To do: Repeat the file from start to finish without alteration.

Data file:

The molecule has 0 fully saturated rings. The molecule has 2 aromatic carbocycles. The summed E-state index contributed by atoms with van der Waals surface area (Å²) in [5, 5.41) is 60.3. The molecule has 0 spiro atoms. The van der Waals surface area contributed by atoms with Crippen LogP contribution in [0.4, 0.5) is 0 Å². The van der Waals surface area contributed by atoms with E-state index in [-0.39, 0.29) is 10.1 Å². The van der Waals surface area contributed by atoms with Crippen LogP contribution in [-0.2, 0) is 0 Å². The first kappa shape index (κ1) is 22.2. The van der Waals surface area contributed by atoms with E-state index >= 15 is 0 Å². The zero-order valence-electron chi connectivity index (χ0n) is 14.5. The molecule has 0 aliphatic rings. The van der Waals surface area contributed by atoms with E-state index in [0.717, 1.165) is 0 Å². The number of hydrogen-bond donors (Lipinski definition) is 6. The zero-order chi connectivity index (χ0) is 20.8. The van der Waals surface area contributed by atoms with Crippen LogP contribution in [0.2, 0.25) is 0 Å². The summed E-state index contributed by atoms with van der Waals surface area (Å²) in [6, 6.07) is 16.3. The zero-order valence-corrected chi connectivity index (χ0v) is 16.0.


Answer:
The molecule has 0 fully saturated rings. The molecule has 2 aromatic carbocycles. The summed E-state index contributed by atoms with van der Waals surface area (Å²) in [5, 5.41) is 60.3. The molecule has 0 spiro atoms. The van der Waals surface area contributed by atoms with Crippen LogP contribution in [0.4, 0.5) is 0 Å². The van der Waals surface area contributed by atoms with E-state index in [-0.39, 0.29) is 10.1 Å². The van der Waals surface area contributed by atoms with Crippen LogP contribution in [-0.2, 0) is 0 Å². The first kappa shape index (κ1) is 22.2. The van der Waals surface area contributed by atoms with E-state index >= 15 is 0 Å². The zero-order valence-electron chi connectivity index (χ0n) is 14.5. The molecule has 0 aliphatic rings. The van der Waals surface area contributed by atoms with E-state index in [0.717, 1.165) is 0 Å². The number of hydrogen-bond donors (Lipinski definition) is 6. The zero-order chi connectivity index (χ0) is 20.8. The van der Waals surface area contributed by atoms with Crippen LogP contribution in [0.2, 0.25) is 0 Å². The summed E-state index contributed by atoms with van der Waals surface area (Å²) in [6, 6.07) is 16.3. The zero-order valence-corrected chi connectivity index (χ0v) is 16.0.